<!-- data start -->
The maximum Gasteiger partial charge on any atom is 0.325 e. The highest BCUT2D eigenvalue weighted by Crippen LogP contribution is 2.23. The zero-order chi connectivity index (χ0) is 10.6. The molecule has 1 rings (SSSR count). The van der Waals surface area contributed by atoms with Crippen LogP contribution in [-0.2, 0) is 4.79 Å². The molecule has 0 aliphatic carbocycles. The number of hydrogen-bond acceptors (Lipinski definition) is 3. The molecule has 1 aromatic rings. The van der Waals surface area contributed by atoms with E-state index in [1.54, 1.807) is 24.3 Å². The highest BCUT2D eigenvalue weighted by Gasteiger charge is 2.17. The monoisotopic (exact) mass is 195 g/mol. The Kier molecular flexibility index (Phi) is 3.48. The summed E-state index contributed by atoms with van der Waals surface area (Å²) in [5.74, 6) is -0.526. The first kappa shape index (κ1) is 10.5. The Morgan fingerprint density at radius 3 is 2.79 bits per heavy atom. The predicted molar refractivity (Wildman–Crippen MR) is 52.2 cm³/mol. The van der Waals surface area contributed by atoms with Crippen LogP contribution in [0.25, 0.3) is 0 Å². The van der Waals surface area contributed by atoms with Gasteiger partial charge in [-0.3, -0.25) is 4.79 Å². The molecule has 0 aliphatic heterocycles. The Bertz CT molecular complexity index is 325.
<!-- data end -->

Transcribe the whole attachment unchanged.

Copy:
The maximum Gasteiger partial charge on any atom is 0.325 e. The highest BCUT2D eigenvalue weighted by Crippen LogP contribution is 2.23. The zero-order chi connectivity index (χ0) is 10.6. The molecule has 1 rings (SSSR count). The van der Waals surface area contributed by atoms with Crippen LogP contribution in [-0.2, 0) is 4.79 Å². The molecule has 0 aliphatic carbocycles. The number of hydrogen-bond acceptors (Lipinski definition) is 3. The molecule has 1 aromatic rings. The van der Waals surface area contributed by atoms with E-state index in [1.54, 1.807) is 24.3 Å². The highest BCUT2D eigenvalue weighted by Gasteiger charge is 2.17. The monoisotopic (exact) mass is 195 g/mol. The Kier molecular flexibility index (Phi) is 3.48. The summed E-state index contributed by atoms with van der Waals surface area (Å²) in [5.74, 6) is -0.526. The first kappa shape index (κ1) is 10.5. The Morgan fingerprint density at radius 3 is 2.79 bits per heavy atom. The predicted molar refractivity (Wildman–Crippen MR) is 52.2 cm³/mol. The van der Waals surface area contributed by atoms with Crippen LogP contribution in [0.25, 0.3) is 0 Å². The van der Waals surface area contributed by atoms with Gasteiger partial charge in [-0.3, -0.25) is 4.79 Å². The molecule has 0 aliphatic heterocycles. The Bertz CT molecular complexity index is 325.